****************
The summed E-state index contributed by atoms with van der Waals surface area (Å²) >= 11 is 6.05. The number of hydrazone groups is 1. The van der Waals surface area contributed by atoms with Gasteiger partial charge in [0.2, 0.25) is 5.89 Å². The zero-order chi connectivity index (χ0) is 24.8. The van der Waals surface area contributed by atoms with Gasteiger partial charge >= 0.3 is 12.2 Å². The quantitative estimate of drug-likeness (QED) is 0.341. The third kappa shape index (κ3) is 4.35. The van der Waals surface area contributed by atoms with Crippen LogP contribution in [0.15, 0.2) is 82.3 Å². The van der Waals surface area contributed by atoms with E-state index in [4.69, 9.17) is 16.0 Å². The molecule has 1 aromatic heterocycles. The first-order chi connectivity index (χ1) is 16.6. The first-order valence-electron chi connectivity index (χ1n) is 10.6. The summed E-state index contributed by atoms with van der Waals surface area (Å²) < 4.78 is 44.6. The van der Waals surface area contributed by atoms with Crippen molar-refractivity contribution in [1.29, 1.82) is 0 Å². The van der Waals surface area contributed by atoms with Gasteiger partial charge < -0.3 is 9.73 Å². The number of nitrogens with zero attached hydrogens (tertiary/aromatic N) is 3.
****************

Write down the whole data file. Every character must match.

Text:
The summed E-state index contributed by atoms with van der Waals surface area (Å²) >= 11 is 6.05. The number of hydrazone groups is 1. The van der Waals surface area contributed by atoms with Gasteiger partial charge in [0.2, 0.25) is 5.89 Å². The zero-order chi connectivity index (χ0) is 24.8. The van der Waals surface area contributed by atoms with Gasteiger partial charge >= 0.3 is 12.2 Å². The quantitative estimate of drug-likeness (QED) is 0.341. The third kappa shape index (κ3) is 4.35. The van der Waals surface area contributed by atoms with Crippen LogP contribution in [0.15, 0.2) is 82.3 Å². The van der Waals surface area contributed by atoms with E-state index in [4.69, 9.17) is 16.0 Å². The molecule has 1 aromatic heterocycles. The first-order chi connectivity index (χ1) is 16.6. The first-order valence-electron chi connectivity index (χ1n) is 10.6. The summed E-state index contributed by atoms with van der Waals surface area (Å²) < 4.78 is 44.6. The van der Waals surface area contributed by atoms with Crippen molar-refractivity contribution in [1.29, 1.82) is 0 Å². The van der Waals surface area contributed by atoms with Gasteiger partial charge < -0.3 is 9.73 Å². The number of nitrogens with zero attached hydrogens (tertiary/aromatic N) is 3.